Why Are Eggs So Expensive Right Now?

Why Are Eggs So Expensive Right Now?

Eggs are a grocery store staple for many, but soaring prices may deter people from enjoying their traditional breakfasts. Recent data revealed that average egg prices jumped 49.1% in November 2022 compared to a year earlier. That is the largest annual percentage increase for a small grocery item in that period. 

Today, Americans have to shell out an average of $3.59 for a dozen Grade A eggs. Compare that to the average $1.72 per dozen in November 2021. Depending on the quality of eggs and the area in which you live, you may pay up to $8.99 for a dozen cage-free eggs. Eggs have not seen such a dramatic price increase since 1973? So what is the reason behind the soaring egg prices? You could almost say that prices are eggs-orbitant!

Serious Bird Flu Plays A Role

One factor behind the egg shortage and inflation of egg prices is an avian influenza (bird flu) outbreak. This is a highly contagious virus that is typically fatal to chickens. In fact, since the beginning of the outbreak, which was detected in February 2022, more than 57 million birds in hundreds of commercial and backyard flocks have been affected. The U.S. hasn’t seen an avian flu outbreak like this since 2015, but that one was effectively contained. Flocks that were either infected or exposed are culled (selectively slaughtered) to prevent the spread of the virus. This measure led to the depopulation of more than 44 million laying hens in the U.S., according to the Agricultural Department.

Because of the depopulations at commercial facilities, the domestic egg supply has dramatically decreased. Experts have seen a 7.5% average supply decrease each month since the beginning of the outbreak. Spokespeople for the Agricultural Department’s Animal and Plant Health Inspection Service said that after facilities are fully sanitized and restocked with healthy laying hens, it can take about four to five months to reach “peak productivity.” That means that each hen lays about 24 eggs per month.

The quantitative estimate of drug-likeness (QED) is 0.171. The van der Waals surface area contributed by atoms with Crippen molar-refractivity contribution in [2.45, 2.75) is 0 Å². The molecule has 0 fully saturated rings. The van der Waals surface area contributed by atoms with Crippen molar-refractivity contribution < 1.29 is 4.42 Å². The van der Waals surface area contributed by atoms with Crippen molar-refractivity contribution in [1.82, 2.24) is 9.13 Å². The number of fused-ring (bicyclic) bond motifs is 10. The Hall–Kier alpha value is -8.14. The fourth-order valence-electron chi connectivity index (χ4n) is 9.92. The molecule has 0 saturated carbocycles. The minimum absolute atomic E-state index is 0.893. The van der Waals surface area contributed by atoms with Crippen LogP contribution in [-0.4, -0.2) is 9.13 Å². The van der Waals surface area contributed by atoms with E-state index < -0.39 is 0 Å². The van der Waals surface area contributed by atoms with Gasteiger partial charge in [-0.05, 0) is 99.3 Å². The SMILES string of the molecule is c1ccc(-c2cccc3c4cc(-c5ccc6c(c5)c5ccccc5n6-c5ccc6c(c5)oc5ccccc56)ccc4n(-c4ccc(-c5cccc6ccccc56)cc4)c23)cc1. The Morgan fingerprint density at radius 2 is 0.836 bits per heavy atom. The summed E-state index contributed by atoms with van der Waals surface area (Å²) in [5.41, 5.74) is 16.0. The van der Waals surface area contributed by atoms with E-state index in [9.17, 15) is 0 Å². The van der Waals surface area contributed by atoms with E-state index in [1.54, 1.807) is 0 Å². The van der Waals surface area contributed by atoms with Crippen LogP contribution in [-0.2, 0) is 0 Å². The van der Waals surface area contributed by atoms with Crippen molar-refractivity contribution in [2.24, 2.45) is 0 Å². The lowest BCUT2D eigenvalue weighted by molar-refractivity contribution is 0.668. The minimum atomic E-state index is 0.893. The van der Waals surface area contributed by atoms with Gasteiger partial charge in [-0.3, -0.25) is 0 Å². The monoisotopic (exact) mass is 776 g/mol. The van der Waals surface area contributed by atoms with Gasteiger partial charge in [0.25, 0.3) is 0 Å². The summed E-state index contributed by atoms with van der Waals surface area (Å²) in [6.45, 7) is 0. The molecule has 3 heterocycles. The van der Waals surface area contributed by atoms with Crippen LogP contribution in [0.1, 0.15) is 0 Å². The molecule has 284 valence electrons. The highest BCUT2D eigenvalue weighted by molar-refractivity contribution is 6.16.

Egg Prices Soar Outside The U.S. As Well

United Egg Producers state that the virus has been detected in Canada and countries in Europe and South America. This trade group represents most commercial egg farmers in the United States. Emily Metz, president and chief executive of the American Egg Board, said that although bird flu has influenced the increased prices for eggs, it isn’t the sole reason. 

Input Costs Soar

Energy, transportation, and feed costs have pushed up prices. Due to these rising costs that farmers have faced within the last year, egg prices have had to increase as a result. Experts argue that bird flu isn’t even the biggest factor for these higher egg prices. When you account for rising fuel and feed prices, you realize that they play a larger role in egg prices than some bird flu. In some states, from Colorado to New York, egg shelves are empty. A bagel store owner in New York said that he used to pay $70 to $80 for 30 dozen eggs. He now has to pay $150 to $160 for the same 30 dozen, so breakfast items may increase in addition to grocery store egg prices. According to local media in Arizona and Massachusetts, people started buying their own chickens! 

Some Relief Soon?

The pain of paying higher prices for eggs may end soon enough. During the holidays, people typically purchase more eggs to make holiday-specific foods and beverages. Since holiday egg consumption is down, more stock of eggs will be available soon. Economists observed that the price pressures of eggs seem to be easing, and that the U.S. will likely see relief in the coming months. Egg farmers have steadily replaced their flocks that they lost to the bird flu last year. As the spot prices fall, the market will follow and you’ll probably see a 25-30% decrease in egg prices. However, additional bird flu outbreaks could disrupt this trend.



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